Eight years ago, John Treace set up shop in a 100-square-foot office to develop plans for a medical products company.
After deciding to focus on surgical treatments for bunions and seeing a large potential market, in 2017 he moved Treace Medical Concepts Inc. and its 25 employees into a 9,000-square-foot office in the Nocatee development in Ponte Vedra.
Treace thought that was all the space his company would need for the foreseeable future.
“Fortunately, we were wrong,” Treace said July 29 as he prepared to cut the ribbon for the company’s new 125,000-square-foot headquarters building in Nocatee.
Treace Medical, which is marketing its bunion treatment to surgeons around the country, now has about 350 employees and about 125 are moving into the four-story building at Park Place One building at Nocatee.
The building includes office space as well as research and development and training facilities and advanced features such as 10 charging stations for employees who have electric vehicles.
VanTrust Real Estate developed Park Place One at Nocatee as part of a 675,000-square-foot Class A office park and build-to-suit opportunities.
Treace drew cheers from employees at the ribbon-cutting event as he promised improved cellphone coverage, which apparently has been a problem at its nearby 23,000-square-foot office at 203 Fort Wade Road.
“The facility really fits our culture,” Treace said.
Treace founded the company after leaving his role of senior vice president at medical products company Wright Medical Group Inc. to strike out on his own.
He homed in on the treatment of bunions, a condition described on medical websites as a “bony bump” that forms on the big toe.
It’s a surgical specialty that was uncommon two decades ago, Treace said.
“Nobody started to focus on feet and ankles until the mid-2000s,” he said.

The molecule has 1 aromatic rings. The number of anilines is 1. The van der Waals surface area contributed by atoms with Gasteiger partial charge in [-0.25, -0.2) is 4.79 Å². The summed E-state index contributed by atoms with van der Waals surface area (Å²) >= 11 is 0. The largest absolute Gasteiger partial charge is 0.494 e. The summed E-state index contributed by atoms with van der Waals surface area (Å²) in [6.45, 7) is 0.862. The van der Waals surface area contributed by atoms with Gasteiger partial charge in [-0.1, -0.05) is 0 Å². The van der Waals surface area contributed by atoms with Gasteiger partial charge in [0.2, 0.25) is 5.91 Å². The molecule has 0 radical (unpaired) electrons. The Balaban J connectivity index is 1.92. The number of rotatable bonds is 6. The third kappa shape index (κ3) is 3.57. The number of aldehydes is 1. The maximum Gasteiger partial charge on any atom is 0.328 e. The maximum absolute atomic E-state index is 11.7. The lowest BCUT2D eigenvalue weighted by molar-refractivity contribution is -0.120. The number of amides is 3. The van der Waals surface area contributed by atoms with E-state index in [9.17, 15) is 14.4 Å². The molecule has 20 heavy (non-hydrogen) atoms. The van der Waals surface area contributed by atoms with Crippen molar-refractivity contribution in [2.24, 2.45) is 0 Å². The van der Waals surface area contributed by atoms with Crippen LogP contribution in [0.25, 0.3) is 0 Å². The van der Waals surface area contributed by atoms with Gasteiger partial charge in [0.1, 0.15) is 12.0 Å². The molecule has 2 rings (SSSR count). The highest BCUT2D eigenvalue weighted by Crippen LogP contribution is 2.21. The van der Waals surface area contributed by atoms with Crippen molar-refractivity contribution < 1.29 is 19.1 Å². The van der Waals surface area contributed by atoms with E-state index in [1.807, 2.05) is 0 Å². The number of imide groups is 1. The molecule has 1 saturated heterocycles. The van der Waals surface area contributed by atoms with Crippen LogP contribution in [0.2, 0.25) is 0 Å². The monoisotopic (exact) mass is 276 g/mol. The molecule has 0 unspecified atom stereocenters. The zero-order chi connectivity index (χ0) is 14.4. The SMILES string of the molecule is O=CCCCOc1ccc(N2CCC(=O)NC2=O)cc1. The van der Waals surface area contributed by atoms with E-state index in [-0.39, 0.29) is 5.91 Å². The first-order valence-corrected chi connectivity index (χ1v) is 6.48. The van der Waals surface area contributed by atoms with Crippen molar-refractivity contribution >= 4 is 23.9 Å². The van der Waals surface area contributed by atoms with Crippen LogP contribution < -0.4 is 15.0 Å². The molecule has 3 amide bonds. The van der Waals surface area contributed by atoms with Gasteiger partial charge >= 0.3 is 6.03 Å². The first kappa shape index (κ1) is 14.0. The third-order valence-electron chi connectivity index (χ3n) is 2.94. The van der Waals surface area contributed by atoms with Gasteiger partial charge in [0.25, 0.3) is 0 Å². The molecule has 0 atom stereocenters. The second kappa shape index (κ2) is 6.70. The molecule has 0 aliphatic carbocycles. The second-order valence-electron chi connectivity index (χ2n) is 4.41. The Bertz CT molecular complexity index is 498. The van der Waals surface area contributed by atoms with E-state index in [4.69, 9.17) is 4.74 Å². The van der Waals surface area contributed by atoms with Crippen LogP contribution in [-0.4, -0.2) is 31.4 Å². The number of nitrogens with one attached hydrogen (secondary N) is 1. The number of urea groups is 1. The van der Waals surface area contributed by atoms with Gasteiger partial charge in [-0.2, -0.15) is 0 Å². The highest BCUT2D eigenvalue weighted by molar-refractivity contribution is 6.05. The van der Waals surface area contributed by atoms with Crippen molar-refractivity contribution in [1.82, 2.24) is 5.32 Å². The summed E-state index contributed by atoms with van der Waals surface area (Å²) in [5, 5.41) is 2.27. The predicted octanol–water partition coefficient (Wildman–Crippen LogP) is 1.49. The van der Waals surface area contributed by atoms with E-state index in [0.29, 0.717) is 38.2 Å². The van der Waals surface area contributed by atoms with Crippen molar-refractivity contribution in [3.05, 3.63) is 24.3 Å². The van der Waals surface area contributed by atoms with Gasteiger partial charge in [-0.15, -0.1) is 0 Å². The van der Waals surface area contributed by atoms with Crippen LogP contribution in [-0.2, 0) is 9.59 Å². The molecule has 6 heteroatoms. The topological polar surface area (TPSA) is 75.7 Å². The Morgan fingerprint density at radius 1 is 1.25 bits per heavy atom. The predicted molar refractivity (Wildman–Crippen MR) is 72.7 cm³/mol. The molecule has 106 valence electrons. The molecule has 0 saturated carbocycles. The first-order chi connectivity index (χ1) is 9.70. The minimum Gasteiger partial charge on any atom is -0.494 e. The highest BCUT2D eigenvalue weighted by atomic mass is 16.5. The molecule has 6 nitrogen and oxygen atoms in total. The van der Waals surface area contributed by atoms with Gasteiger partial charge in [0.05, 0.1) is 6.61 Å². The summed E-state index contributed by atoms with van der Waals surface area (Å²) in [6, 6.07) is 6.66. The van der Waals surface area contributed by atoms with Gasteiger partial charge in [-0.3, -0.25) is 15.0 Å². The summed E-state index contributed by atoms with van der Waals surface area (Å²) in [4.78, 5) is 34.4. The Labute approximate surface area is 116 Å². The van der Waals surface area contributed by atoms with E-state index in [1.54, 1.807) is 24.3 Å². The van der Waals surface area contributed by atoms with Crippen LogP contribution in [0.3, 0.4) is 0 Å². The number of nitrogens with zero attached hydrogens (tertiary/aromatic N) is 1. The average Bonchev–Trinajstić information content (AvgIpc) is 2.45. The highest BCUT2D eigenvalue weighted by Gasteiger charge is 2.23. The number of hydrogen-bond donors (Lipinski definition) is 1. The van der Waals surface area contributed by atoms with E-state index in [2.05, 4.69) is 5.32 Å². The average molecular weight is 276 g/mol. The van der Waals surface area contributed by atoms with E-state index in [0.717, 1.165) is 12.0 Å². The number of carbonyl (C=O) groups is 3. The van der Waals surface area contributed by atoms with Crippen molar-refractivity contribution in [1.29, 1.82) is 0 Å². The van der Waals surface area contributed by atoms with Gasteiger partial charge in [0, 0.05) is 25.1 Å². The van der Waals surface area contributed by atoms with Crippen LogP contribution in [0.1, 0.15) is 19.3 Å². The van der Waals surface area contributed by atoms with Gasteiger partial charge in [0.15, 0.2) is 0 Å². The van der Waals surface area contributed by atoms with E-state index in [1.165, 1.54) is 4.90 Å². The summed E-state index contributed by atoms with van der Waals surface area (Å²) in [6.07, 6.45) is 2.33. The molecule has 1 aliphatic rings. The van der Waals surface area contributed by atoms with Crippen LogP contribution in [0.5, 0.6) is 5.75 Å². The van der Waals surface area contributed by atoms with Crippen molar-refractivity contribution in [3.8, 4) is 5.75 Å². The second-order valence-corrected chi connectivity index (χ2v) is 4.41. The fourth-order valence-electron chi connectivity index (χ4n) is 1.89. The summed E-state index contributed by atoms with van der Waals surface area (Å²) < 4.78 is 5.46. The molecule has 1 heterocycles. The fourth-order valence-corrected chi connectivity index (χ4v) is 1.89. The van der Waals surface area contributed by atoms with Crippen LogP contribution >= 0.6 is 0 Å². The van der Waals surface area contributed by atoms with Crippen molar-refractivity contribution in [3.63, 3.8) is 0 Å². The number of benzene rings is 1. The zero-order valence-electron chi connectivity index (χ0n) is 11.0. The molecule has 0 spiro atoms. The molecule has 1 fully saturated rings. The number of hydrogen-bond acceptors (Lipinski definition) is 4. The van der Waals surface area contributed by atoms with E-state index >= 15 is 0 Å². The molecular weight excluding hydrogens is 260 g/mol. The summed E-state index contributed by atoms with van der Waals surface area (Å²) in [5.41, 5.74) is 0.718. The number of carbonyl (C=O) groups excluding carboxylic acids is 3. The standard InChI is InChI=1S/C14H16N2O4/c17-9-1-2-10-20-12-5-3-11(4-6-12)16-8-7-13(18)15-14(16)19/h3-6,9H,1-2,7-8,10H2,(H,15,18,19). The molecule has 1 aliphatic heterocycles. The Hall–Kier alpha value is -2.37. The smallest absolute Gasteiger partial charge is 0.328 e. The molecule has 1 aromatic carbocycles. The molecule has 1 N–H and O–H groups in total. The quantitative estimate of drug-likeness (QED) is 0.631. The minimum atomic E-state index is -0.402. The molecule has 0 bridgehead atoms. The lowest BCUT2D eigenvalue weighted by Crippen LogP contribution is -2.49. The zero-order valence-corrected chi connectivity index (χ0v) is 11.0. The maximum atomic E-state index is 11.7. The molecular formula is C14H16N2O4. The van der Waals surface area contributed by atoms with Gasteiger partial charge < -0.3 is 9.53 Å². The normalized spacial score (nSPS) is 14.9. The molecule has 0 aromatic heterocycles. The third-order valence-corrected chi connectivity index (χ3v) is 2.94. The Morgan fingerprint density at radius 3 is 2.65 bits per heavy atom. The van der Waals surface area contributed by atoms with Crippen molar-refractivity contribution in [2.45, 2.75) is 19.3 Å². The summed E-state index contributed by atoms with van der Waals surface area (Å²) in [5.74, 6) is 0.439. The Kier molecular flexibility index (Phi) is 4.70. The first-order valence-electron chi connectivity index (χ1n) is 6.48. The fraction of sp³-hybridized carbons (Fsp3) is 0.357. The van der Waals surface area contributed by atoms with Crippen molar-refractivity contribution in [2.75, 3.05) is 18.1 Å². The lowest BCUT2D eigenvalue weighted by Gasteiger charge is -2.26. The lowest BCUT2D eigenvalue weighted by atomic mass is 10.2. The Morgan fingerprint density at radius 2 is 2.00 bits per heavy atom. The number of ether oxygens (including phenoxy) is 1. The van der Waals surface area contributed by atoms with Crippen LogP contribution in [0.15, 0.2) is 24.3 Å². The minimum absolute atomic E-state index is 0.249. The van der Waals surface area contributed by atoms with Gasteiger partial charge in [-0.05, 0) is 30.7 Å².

“It’s really a new industry.”
Bunion surgery became common and there was a large market for it, Treace said.
“I also knew the outcomes are pretty mixed,” he said. Often, the surgery did not permanently correct the problem and patients needed treatment again.
Consulting with surgeons led to a procedure the company calls Lapiplasty, which corrects the foot deformity and helps patients get back on their feet relatively quickly, Treace said.
The first Lapiplasty surgery was done in 2015.
Treace, whose family has a history of taking Jacksonville-based medical products companies public, launched an initial public offering of Treace Medical in April 2021 by selling 11.25 million shares of stock at $17 each.
Treace’s uncle, James, was CEO of Jacksonville-based Xomed Surgical Products Inc., which launched an IPO in 1996.
Xomed, which made surgical products for ear, nose and throat doctors, was sold to Medtronic Inc. in 1999. That business still operates as a Jacksonville-based subsidiary of Medtronic.
James Treace is chairman of Treace Medical’s board of directors. John Treace is CEO.
Treace Medical provides surgeons with a kit and training to perform the Lapiplasty procedure.
The company is projecting revenue to grow from $94 million in 2021 to between $128 million and $133 million this year. But that’s just a fraction of the potential market.
Treace Medical says less than half of candidates undergo bunion surgery every year and the total potential market is more than $5 billion annually.
At least one analyst agrees with the company’s assessment.
“Treace Medical’s Lapiplasty procedure is uniquely positioned to disrupt the already established $2.5 billion surgical bunion market with further opportunity to unlock the untapped potential surgical candidates that remain on the sidelines,” Morgan Stanley analyst Drew Ranieri said in a research note.
With the large potential market and what Treace says is a unique surgical treatment, he expects the company to find success focusing on bunions.
“We’re only going to do this,” he said.
“All we do is focus on making this better and better.”